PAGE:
Conveniently, this same passage offers us some insight into this issue in the person of John the Baptist, who offers some clues about the ways in which our word of mouth might find its way into the hearts of those who need to hear it. John was not the Messiah, but he was a man with a compelling message about God. He had followers, maybe even groupies. Today’s passage describes Andrew and another unnamed man as his disciples. At one level, he has a vested interest in keeping his disciples his. His ministry was godly and he was doing good work. But he wasn’t perfect and so even though he had been announcing that Jesus was coming, it must have been at least a little tempting for him to ignore Jesus walking by, to hold onto what influence he had over his followers. But in a moment of personal sacrifice, he points out Jesus, identifies him as the Lamb of God, and off go his disciples to learn more about Jesus, never to return again. What John teaches us it that we must be willing to put aside our personal agendas, our personal power, maybe even our livelihoods, for the sake of pointing people in the right direction. Maybe it means risking relationships with those we care about by engaging them in a serious conversation about our faith and who Jesus Christ is for us. Maybe it means being willing to learn a new vocabulary, or sing a new style of music, or sit in a new pew, or the opposite side of the church, so that we may authentically reach those who need to be reached. Maybe it even means suggesting that people go to a church other than our own if, in so doing, they can experience Christ more deeply.
But prior even to pointing out the divine, John exhibits for us an openness to experience the divine. In contrast to the stories in Matthew and Luke, in the Gospel of John, there is no understanding of John the Baptist and Jesus being cousins. Twice, in just these few verses, John the Baptist declares that “I myself did not know him!” And yet, somehow, he is able to recognize Jesus and point him out to others. John’s is truly a case of “If you believe it, you’ll see it!” John was in tune with, he was aware of, the divine passing by him. Among the crowds of people who must have passed by him, he is able to pick out the one who is full of grace and truth, the divine one who pitched his tent and dwelt among us. Word of mouth may be powerful, but it doesn’t mean a thing if you don’t have any word to pass on. Your own personal experience recognizing God in your midst is the most powerful testimony you have. Your own story of your radical, day by day encounters with Jesus Christ, shared in your own words, is the most convincing story you’ll ever tell. But if we close ourselves off to the grace that is all around us, we’ll miss it and we’ll have nothing to say.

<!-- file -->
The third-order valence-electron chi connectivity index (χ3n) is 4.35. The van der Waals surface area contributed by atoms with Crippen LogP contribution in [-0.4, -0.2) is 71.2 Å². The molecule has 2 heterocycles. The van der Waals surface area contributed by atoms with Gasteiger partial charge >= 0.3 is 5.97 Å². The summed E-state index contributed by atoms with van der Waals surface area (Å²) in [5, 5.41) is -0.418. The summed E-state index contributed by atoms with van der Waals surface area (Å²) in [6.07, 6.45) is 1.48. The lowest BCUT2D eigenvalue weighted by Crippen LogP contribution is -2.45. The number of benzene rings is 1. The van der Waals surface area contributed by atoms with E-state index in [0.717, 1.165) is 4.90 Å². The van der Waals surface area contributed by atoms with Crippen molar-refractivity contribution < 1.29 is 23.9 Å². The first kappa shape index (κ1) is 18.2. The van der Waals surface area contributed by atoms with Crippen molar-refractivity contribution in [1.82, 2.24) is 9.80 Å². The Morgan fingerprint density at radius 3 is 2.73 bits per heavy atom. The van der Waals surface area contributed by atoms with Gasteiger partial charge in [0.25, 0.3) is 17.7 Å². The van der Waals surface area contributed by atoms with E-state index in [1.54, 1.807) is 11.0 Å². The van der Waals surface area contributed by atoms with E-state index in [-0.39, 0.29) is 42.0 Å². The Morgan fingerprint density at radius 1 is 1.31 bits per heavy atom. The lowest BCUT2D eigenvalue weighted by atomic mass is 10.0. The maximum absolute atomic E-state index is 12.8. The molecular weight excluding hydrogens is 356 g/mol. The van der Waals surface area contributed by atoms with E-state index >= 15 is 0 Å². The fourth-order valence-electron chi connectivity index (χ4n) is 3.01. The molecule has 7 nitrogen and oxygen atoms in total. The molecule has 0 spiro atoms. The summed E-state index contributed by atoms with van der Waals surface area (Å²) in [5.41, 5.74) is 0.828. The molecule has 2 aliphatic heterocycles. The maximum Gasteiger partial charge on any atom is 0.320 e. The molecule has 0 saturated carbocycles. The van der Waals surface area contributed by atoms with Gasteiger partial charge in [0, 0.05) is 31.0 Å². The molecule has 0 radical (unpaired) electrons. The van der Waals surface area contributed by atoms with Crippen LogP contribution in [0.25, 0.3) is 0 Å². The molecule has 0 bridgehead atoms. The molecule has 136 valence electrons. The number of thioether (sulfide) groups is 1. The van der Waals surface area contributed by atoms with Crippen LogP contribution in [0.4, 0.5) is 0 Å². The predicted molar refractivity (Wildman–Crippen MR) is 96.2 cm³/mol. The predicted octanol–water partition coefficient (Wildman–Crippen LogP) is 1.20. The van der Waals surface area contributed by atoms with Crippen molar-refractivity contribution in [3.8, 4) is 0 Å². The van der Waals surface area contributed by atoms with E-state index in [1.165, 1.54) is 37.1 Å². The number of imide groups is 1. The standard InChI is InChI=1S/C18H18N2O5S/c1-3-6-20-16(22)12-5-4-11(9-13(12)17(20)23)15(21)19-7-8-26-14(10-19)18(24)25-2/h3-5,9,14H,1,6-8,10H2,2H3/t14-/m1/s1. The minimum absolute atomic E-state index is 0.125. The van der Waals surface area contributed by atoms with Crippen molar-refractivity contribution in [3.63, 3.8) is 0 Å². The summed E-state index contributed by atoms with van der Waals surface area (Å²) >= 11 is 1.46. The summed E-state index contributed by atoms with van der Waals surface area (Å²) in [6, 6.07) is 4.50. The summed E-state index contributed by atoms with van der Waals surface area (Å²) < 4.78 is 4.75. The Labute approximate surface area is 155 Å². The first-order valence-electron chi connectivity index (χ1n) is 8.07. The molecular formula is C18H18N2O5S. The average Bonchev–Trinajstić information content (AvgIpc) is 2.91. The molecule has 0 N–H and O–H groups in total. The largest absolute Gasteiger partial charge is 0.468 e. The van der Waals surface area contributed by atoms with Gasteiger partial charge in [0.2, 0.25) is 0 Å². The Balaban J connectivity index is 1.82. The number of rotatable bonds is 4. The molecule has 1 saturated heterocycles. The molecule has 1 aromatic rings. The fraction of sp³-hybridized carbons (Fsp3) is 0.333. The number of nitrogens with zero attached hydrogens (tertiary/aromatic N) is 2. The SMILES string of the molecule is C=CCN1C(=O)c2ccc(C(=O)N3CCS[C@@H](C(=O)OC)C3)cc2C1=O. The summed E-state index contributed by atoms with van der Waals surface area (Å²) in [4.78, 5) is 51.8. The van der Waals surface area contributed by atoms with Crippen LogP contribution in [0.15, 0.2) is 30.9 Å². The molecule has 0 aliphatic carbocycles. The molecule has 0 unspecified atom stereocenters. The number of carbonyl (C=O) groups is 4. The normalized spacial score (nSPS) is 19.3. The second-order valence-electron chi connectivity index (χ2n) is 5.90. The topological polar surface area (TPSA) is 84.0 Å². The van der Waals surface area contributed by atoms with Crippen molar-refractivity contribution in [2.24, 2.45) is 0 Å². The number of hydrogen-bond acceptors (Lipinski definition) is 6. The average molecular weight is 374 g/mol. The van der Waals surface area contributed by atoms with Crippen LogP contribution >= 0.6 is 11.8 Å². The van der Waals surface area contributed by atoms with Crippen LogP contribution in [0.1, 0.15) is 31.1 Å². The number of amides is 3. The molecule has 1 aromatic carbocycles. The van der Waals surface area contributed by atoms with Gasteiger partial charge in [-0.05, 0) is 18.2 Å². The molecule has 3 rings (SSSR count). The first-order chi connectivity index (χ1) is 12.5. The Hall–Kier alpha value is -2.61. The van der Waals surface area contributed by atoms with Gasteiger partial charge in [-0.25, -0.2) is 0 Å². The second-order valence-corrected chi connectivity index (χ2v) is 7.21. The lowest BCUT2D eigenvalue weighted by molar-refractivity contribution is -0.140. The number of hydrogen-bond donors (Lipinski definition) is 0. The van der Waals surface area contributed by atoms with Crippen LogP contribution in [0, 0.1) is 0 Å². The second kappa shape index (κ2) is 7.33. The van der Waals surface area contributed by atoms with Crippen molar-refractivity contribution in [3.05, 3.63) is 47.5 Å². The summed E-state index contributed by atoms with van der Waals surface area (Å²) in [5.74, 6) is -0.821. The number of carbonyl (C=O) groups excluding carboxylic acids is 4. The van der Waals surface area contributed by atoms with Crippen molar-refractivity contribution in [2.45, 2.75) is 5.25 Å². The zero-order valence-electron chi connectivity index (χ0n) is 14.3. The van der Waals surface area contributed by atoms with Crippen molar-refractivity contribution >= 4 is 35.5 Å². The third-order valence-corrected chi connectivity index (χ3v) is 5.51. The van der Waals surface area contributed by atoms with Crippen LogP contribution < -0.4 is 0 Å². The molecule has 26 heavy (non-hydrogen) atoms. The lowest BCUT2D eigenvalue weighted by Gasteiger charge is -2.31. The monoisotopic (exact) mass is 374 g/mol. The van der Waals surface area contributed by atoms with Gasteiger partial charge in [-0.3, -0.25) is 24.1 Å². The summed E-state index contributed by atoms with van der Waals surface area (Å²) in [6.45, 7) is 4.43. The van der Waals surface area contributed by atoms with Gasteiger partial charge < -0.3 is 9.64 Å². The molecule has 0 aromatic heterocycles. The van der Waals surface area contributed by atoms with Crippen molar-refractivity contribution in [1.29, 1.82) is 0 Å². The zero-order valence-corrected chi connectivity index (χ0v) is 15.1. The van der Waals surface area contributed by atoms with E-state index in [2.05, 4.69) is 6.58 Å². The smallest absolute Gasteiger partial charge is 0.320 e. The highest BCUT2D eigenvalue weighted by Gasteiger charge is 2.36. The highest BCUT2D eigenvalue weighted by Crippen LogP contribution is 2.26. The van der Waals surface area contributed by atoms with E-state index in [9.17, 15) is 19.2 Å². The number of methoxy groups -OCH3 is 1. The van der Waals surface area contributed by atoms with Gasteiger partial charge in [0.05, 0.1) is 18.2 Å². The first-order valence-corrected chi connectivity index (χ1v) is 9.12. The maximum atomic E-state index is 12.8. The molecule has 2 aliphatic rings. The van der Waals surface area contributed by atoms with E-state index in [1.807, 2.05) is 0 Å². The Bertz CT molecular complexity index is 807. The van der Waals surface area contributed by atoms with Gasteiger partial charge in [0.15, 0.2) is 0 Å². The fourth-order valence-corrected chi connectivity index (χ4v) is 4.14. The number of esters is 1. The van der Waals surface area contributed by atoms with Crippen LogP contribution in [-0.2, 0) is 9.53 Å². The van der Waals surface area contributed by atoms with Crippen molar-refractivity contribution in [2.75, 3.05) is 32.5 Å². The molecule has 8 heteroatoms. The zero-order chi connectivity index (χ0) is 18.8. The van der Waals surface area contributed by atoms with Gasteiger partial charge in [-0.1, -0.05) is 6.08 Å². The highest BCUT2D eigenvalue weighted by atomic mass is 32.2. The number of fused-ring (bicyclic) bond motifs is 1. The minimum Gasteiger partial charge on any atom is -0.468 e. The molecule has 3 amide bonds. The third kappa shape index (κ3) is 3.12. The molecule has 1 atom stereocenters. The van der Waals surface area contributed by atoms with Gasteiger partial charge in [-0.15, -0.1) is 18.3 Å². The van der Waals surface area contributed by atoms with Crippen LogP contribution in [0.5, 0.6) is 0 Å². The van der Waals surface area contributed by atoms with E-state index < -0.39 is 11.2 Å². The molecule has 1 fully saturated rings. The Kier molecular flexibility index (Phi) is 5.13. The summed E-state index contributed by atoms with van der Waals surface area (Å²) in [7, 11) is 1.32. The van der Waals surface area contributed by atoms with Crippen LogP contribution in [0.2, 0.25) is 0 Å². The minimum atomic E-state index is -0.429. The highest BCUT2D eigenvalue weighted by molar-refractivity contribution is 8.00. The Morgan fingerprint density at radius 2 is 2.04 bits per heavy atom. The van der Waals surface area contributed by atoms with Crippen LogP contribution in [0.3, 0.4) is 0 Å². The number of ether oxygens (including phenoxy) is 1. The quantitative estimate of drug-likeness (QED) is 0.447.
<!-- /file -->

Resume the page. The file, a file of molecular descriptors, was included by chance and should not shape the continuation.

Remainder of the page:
Consider finally the way John wears his passion for Christ on his sleeve. The Gospel writer is keen for us to know that John was very excited that Jesus was made his presence known. “Look, here is the Lamb of God,” John exclaimed. John exclaimed it! He didn’t just say it. He didn’t just mention it in passing. He didn’t just declare it. He exclaimed it. If we are to communicate to people who need Jesus Christ, we need to do it with passion, with conviction, with verve, with drama. Who’s going to believe half-hearted word of mouth? Who’s going to want to follow someone we only seem lukewarm about following ourselves? Now, I know some of you out there are going, “Uh, we’re not really a very excitable people,” and you may be right, you’re may not be, but I know that everyone is capable of showing some excitement. Believe me, those who know and trust us know when we are excited even if it is just a little crack in our uptight armor. And you know, it wouldn’t hurt you to show a little emotion once in a while for the Lord and Savior of the world.
Friends, the gospel is shared, and people are introduced to Jesus Christ, and lives are changed, when we care enough for others that we are willing to risk something of themselves, when we are willing to speak up, when we point out with passion and conviction that which is utterly obvious to us but to which others are utterly oblivious -- the divine in their midst. Within the sound of your voice are people who need to meet Jesus Christ. Like John the Baptist, presumably, you are able to recognize Christ, recognize the divine, recognize grace in your midst. And then all you have to do, like John, is to offer, with a little excitement in your voice, to those with whom you are in conversation, your 21st century equivalent of “Look, here is the Lamb of God!” And then they’ll tell two friends, and they’ll tell two friends, and then the church of Jesus Christ, the body of Jesus Christ, will be alive and well for generations to come. Amen.